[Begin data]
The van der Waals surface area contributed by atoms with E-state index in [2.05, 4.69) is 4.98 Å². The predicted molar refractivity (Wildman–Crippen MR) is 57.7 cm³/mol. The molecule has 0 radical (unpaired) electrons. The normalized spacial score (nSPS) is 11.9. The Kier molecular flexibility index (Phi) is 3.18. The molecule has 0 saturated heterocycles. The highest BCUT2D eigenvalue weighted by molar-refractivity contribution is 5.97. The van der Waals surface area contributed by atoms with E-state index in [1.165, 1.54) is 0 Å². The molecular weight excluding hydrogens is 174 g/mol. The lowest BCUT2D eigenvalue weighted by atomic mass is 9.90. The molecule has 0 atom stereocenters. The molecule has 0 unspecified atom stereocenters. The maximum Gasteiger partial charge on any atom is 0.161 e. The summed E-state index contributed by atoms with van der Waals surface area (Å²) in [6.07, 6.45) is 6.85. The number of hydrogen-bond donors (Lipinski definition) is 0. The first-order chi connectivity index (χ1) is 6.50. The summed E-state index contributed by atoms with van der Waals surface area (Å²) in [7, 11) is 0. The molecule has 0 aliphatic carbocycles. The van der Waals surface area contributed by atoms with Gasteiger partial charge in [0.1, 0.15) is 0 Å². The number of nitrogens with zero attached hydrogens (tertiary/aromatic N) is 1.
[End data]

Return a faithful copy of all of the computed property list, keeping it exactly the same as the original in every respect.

The van der Waals surface area contributed by atoms with E-state index in [2.05, 4.69) is 4.98 Å². The predicted molar refractivity (Wildman–Crippen MR) is 57.7 cm³/mol. The molecule has 0 radical (unpaired) electrons. The normalized spacial score (nSPS) is 11.9. The Kier molecular flexibility index (Phi) is 3.18. The molecule has 0 saturated heterocycles. The highest BCUT2D eigenvalue weighted by molar-refractivity contribution is 5.97. The van der Waals surface area contributed by atoms with E-state index in [1.165, 1.54) is 0 Å². The molecular weight excluding hydrogens is 174 g/mol. The lowest BCUT2D eigenvalue weighted by atomic mass is 9.90. The molecule has 0 atom stereocenters. The molecule has 0 unspecified atom stereocenters. The maximum Gasteiger partial charge on any atom is 0.161 e. The summed E-state index contributed by atoms with van der Waals surface area (Å²) in [6.07, 6.45) is 6.85. The number of hydrogen-bond donors (Lipinski definition) is 0. The first-order chi connectivity index (χ1) is 6.50. The summed E-state index contributed by atoms with van der Waals surface area (Å²) in [7, 11) is 0. The molecule has 0 aliphatic carbocycles. The van der Waals surface area contributed by atoms with Gasteiger partial charge in [0.1, 0.15) is 0 Å². The number of nitrogens with zero attached hydrogens (tertiary/aromatic N) is 1.